Development of an Image-Guided Dosimetric Planning System for Injectable Brachytherapy using ELP Nanoparticles
Elastin-Like Polypeptide (ELP) nanoparticles present a promising mechanism for delivering brachytherapy for cancer treatment. These organic, polymer-based nanoparticles are injectable, biodegradable, and genetically tunable. Presented as the motivation of this thesis is a genetically encoded polymer-solution, composed of novel radiolabeled-ELP nanoparticles that are custom-designed to self-assemble into a local source upon intratumoral injection1. While preliminary results from a small animal study demonstrate 100% tumor response, effective radionuclide retention-rates, strong in vivo stability, and no polymer-induced toxicities, the current workflow lacks a dosimetry framework. The purpose of this thesis research was to provide such an infrastructure. We have developed a robust software framework that provides image-guided dosimetric-planning capabilities for ELP brachytherapy. This has resulted in several novel applications. First, the development of a point-dose-kernel-convolution-based dose calculation algorithm has invited the possibility of more quantitative ELP brachytherapy outcomes. Likewise, the ability to graphically pre-determine ELP injection sites under μCT image-guidance has introduced a new technical advantage into the current workflow. The planning system has also been integrated into a Monte Carlo environment, where SPECT imaging information can be exported and converted into a simulated source, allowing realistic, injection specific simulations to be performed. In addition to these technical developments, ELP steady state distributions have been experimentally measured via μSPECT acquisition, and the dose calculation algorithm has been validated against Monte Carlo simulation. The planning system was ultimately used to perform an internal dosimetry calculation of an in vivo ELP solution. Prior to this thesis work, this type of calculation had yet to be performed.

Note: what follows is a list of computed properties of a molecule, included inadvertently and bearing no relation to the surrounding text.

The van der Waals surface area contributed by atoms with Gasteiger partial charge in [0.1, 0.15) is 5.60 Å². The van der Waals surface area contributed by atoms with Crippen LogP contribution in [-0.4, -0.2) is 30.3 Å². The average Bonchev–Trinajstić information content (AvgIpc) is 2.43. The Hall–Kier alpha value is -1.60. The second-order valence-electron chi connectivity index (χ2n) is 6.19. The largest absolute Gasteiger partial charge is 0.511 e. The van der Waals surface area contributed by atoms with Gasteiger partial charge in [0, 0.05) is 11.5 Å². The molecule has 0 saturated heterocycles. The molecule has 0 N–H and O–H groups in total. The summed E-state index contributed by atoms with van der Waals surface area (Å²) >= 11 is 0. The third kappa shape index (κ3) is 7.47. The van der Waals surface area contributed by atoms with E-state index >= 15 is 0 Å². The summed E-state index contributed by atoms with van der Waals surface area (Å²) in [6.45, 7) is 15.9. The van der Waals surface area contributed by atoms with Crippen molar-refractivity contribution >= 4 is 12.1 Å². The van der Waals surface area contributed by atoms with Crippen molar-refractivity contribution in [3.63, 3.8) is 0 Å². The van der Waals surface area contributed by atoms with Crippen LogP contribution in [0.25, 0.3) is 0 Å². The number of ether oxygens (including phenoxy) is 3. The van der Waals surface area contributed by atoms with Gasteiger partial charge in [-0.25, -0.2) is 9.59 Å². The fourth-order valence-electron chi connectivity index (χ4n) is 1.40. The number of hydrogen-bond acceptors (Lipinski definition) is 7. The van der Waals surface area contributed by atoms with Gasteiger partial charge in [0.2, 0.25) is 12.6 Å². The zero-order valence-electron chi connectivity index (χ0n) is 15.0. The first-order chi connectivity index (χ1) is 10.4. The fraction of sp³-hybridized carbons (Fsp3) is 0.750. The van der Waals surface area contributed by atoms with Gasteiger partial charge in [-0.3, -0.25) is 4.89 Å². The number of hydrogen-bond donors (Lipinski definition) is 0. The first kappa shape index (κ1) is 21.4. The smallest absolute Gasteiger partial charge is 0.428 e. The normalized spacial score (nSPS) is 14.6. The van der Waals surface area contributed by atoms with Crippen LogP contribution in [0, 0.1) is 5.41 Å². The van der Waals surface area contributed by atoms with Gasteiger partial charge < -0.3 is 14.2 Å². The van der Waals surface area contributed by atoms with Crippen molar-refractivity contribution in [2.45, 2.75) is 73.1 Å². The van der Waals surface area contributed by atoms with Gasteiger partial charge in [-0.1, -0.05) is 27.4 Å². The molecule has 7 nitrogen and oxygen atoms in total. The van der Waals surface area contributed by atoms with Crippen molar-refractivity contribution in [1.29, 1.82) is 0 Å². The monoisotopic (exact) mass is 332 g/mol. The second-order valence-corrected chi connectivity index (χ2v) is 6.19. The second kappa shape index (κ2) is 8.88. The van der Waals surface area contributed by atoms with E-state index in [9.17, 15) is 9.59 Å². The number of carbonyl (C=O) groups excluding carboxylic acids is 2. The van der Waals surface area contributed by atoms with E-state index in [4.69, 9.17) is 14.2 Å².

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Rights for Collection: Masters Theses